While Venus, more introverted, remained away from the heated exchanges, Serena rushed in, and did the housework. Martina Hingis? “She has always been the kind of person who says what she thinks. She’s outspoken. I think it’s because she didn’t receive a normal education. But it doesn’t exempt her from thinking further, you need to use your brain a bit more than that in tennis.” And the other 125 players in the main draw of the US Open, then? Who cares: “I would need to play in the men's draw to meet opponents stronger than me.”
And yet, seeded No. 7, winner that year of her first titles at Paris-Coubertin, BNP Paribas Open and Los Angeles, the youngest Williams found someone to talk to in the first week. By the third round, a young 16 years old player pushed her to her limits. Her name: Kim Clijsters. The American got very scared and screamed with rage on the point that gave her the final break, clearly, revealing her relief despite the obvious arbitration mistake against Clijsters (4/6 6/2 7/5).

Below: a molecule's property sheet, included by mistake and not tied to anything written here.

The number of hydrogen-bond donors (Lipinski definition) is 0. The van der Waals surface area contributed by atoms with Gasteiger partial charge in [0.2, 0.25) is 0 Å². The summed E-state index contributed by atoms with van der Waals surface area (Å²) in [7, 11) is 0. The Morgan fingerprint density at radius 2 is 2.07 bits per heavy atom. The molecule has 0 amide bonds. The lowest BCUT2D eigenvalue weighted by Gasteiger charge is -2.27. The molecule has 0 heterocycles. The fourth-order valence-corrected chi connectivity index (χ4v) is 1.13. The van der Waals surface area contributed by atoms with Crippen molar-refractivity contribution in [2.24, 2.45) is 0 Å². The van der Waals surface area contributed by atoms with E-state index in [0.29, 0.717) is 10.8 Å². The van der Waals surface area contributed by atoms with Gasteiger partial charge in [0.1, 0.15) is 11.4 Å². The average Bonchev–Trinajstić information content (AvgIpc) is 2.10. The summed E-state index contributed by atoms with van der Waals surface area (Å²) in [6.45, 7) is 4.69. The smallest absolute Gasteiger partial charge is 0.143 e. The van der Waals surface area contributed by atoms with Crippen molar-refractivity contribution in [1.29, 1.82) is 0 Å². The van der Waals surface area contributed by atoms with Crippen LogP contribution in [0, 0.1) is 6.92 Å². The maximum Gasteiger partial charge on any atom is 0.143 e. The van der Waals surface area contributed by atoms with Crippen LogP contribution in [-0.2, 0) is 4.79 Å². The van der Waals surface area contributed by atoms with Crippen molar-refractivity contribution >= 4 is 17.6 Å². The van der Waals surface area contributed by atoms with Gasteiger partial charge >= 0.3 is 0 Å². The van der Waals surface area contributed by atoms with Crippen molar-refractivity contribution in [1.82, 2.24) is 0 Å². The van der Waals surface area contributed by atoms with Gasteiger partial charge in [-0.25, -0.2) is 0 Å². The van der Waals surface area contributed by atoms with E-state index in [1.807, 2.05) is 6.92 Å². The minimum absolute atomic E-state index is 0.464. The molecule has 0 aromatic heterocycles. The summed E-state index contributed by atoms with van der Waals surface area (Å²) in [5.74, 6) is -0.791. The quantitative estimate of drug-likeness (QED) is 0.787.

A real diesel engine on the courts, Serena lost the first set again to Conchita Martinez in the round of 16 and to Monica Seles in the quarterfinals, before coming back in the following sets each time. The American who kept boasting of her powerful shots, found an adversary up to her standards in the semis, her compatriot and defending champion Lindsay Davenport. The World No. 2 managed a feat in the second set... but still lost the third (1/6 6/4 6/4). "Two years on the Tour and I still haven't done anything great in a Grand Slam: this time it's my turn!" said Serena, qualified for her first major final, two years after her sister.
But she didn’t met Venus in the final: her older sister was defeated in the semis by Martina Hingis (4/6 6/3 6/1) in the first expected explanation on the court between a representative of the turbulent family and the cheeky gifted child who's been dominating world tennis for three years. But if beating a Williams if possible, two in a row is a different story, even more so in the demanding series of the Super Saturday...